When Marian needed a big play on defense this year, it looked to Lukas Damian.

When the Colts needed stability on offense because of several key injuries, the team again turned to Damian.

Each time, the senior responded with stellar play that ultimately helped Marian overcome an 0-3 start and claim the Eastern Conference Class A title.

Damian's efforts didn't go unnoticed, as he earned TIMES NEWS Defensive Player of the Year, Anthracite Football League Defensive Player of the Year and Class A All-State honors.

Those achievements caught the attention of more than a few scouts on the recruiting trail.

On Wednesday morning, Damian made the decision on his playing future official by signing with Duquesne, a Division I Football Championship Subdivision Program, formerly known as Division I-AA.

Much like his other accolades, Damian took this one in stride and with great humility.

"This process has really made me mature," he said. "Sometimes with all the media attention and hype, it's easy to get a big head.

"I give a lot of credit to my friends, family and the staff and administration here at Marian for helping me keep a level head."

With schools such as Sacred Heart, Bloomsburg and Assumption showing interest, the senior certainly had no shortage of options while going through the process.

But Damian accepted a full scholarship to Duquesne for its academics as much as its athletics.

"I really wanted to find a school that would fit my nursing schedule," he said of his intended major. "Nursing has been a passion of mine for a very long time now. I really wanted to find a school where I could juggle both of those."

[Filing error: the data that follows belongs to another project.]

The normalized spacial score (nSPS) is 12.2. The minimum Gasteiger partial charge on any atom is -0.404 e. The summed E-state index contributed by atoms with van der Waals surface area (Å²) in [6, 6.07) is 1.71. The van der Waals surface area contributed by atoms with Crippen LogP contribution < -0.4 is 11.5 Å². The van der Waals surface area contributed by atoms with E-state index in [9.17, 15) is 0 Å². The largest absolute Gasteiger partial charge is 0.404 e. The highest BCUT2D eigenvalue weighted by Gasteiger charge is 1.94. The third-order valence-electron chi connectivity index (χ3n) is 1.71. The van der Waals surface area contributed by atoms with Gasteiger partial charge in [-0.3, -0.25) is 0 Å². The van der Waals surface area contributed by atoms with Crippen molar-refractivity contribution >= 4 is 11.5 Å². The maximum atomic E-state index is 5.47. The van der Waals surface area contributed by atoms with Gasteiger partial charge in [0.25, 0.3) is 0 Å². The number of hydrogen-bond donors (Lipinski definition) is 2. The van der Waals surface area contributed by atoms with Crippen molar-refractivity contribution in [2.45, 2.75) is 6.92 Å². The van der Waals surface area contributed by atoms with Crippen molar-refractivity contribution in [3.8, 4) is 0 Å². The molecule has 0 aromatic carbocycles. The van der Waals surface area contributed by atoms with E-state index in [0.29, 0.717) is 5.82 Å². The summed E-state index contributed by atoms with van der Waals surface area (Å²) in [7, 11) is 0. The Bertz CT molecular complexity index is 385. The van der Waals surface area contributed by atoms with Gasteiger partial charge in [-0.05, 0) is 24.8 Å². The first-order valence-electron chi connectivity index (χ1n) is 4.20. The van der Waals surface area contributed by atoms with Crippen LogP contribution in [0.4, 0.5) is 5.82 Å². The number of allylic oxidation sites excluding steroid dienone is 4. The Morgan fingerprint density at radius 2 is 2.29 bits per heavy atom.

But juggling a number of responsibilities is something Damian is familiar with.

The senior played tight end, quarterback, and split end on offense, all while maintaining a high level of play at linebacker, where he tallied 163 tackles this past season.

That ability to play all over the field coupled with a willingness to do whatever was best for the team drew high praise from head coach Stan Dakosty.

"Lukas has been a leader on this football team and the heart and soul of this football team," the coach said. "When we were 0-3, he was one of the guys that held us together, playing outstanding football.

"But he did it in the classroom also, and he's a great example of what a student-athlete is all about. He was able to show that to our underclassmen; this is how you work; this is how you play; and this is what we're all about here (at Marian)."

While he may have played a number of different positions during his career at Marian, one thing never changed: Damian was always on the field.

But heading into a new situation at Duquesne, he understands his role may not be clear right away.

"I started every year here (at Marian)," Damian said. "So I don't really have a feel for how it is to sit on the sidelines and watch a game, other than being injured.

"But coach Dakosty prepared me for that. He told me that I won't be the biggest; I won't be the fastest; I won't be the strongest. But I'm looking forward to that challenge, and that's why I want to play college football."

It's that relentless work ethic and desire to succeed that gives Dakosty high expectations for Damian at the next level.

"It's a great I-AA program," Dakosty said of Duquesne, which went 7-4 this past season. "They open up at (Division I) Buffalo, and they have transfers from Purdue and Arizona on their roster.

"He knows that he's really going to have to work hard and work his way up from the freshman ranks to get himself into a playing situation. But there's absolutely no doubt in my mind that he will."